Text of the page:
Dramatic fire close to Borders castle
Emergency services were twice drafted in this week to prevent hill fires reaching an historic Borders castle.
Fire crews were mobilised on both Wednesday, July 13, and Thursday, July 14, to navigate the tricky terrain at Minto Crags, located beside Fatlips Castle in Denholm.
The cause has not yet been established and a fire service presence has been retained at the scene in case of further incidents.
The efforts of the emergency services proved successful and the castle was not damaged.
A spokesperson for the Friends of Fatlips community group described the incident as “quite dramatic” and praised the response of both the fire service and the local community.
They said: “The fire was on Minto Crags, where Fatlips Castle is situated. Firefighters had to navigate the steep hill, woods and layout of the crags to reach the fire. I am in awe of the people of the Borders, who never cease to amaze me with their bravery, fortitude, resilience and absolute skill at times like this. A whole community coming together.
“The fire involved reserve firefighters who have come out of their usual jobs to help – which has a knock-on effect for other workplaces.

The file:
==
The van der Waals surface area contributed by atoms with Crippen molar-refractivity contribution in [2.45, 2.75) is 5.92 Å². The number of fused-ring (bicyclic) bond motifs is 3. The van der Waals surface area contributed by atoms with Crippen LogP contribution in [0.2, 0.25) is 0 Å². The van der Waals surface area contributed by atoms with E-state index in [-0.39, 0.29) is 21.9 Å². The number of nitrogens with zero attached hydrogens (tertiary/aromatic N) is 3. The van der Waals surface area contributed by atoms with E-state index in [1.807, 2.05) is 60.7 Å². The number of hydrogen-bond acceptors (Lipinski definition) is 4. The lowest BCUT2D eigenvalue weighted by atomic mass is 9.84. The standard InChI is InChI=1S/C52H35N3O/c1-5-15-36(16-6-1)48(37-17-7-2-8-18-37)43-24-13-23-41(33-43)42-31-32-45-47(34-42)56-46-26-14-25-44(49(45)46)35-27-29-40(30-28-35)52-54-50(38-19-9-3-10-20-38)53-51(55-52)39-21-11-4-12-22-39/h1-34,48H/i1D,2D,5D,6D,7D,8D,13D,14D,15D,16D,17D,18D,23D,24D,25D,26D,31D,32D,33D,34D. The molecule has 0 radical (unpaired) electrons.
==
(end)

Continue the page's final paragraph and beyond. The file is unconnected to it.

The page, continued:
“Well done all round, everyone involved in tackling the blaze, and thank God it didn’t reach the castle. Hats off to you all.”
A spokesperson for the Scottish Fire and Rescue Service said: “We were alerted at 11.13am on Wednesday, July 13, to reports of a fire in the open at Minto Crags, Denholm.
“Operations Control mobilised four appliances to the fire and crews left at 9.09pm. Another call was received on Thursday, July 14, at 9.36am, stating the fire had re-ignited.
“Three appliances were mobilised and remain in attendance (early Thursday evening).”
Fatlips Castle is a peel tower built in the 16th century by the Turnbull family of Barnhills. It was completely rebuilt by the Elliots of Minto in 1857 and remained in use until the 1960s, when it fell into disrepair and was vandalised.
Thanks to various successful heritage funding bids it has been restored to its former glory in more recent years.
The castle is said to have obtained its unusual name from the habit of members of the house greeting guests with less discretion than was considered decent at the time.